The Agency for Healthcare Research and Quality (AHRQ) has worked with researchers and medical providers to develop a set of transparent outcome measures called Patient Safety Indicators (PSIs), which provide information on potential in-hospital complications and adverse events after surgeries, procedures, and childbirth. Although PSIs do not identify all complications that could occur during a hospital stay, they do provide consistent, measurable outcomes reported in administrative databases using definitions common to all hospitals. Thus, PSIs can be used to characterize and compare the incidence of complications across a wide sample of hospitals and patients.

The frequency of PSIs and their contribution to higher hospitalization costs have been measured for hospital admissions among both community hospitals and Veterans Administration (VA) hospitals.[5-9] However, no studies have examined the presence of PSIs among patients admitted to hospitals for cancer surgery or the relation between these PSIs and costs. The purpose of this analysis was to determine whether relations exist between PSI occurrence and costs of care for 6 cancer operations. The analyses provide guidance to hospitals on which potential adverse events and complications among cancer patients should be the focus of attention when aiming to improve patient outcomes while simultaneously controlling cost growth.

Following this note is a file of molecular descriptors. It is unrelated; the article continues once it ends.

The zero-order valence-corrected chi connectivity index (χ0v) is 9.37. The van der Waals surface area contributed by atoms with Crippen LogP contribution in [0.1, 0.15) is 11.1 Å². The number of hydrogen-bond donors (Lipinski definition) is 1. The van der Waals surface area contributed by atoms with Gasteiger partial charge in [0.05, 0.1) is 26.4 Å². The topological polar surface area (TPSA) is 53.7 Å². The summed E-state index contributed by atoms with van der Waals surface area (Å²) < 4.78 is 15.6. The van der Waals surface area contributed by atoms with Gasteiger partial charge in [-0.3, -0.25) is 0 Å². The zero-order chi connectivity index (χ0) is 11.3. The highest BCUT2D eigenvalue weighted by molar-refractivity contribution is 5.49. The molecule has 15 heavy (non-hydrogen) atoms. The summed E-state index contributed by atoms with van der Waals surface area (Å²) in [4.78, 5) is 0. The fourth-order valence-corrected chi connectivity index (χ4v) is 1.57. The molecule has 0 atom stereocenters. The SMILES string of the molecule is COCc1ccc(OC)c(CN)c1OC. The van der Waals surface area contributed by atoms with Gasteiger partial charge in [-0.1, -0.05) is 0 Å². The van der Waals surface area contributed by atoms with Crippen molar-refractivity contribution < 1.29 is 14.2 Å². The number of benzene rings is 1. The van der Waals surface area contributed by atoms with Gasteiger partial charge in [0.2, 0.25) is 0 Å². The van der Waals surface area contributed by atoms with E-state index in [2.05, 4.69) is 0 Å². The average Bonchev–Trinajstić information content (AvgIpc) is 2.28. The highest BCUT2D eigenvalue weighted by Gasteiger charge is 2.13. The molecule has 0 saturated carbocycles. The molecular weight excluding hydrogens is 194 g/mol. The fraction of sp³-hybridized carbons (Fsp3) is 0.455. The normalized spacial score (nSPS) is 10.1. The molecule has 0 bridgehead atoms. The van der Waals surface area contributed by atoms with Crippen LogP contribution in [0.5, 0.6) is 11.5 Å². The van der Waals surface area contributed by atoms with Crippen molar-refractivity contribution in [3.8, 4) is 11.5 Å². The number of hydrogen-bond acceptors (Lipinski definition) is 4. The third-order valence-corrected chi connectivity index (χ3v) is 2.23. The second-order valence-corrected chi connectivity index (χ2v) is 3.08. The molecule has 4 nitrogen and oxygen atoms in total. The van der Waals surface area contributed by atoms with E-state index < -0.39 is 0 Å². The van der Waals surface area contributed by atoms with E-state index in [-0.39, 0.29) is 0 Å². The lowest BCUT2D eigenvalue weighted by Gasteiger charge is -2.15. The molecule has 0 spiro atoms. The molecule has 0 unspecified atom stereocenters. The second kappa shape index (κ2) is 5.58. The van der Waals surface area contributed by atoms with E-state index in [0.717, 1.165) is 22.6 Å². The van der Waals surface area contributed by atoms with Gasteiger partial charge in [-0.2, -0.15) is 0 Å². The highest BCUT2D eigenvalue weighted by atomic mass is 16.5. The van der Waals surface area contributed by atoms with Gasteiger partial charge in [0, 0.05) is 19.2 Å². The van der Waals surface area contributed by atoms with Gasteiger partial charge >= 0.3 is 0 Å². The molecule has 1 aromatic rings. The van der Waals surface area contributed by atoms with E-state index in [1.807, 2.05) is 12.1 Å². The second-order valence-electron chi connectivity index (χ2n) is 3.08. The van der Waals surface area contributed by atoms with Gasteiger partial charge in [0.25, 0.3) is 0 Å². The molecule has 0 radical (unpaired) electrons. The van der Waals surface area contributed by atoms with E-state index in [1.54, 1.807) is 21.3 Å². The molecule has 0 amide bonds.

MATERIALS AND METHODS

  1. Top of page
  2. Abstract
  3. INTRODUCTION
  4. MATERIALS AND METHODS
  5. RESULTS
  6. DISCUSSION
  7. FUNDING SUPPORT
  8. CONFLICT OF INTEREST DISCLOSURES
  9. REFERENCES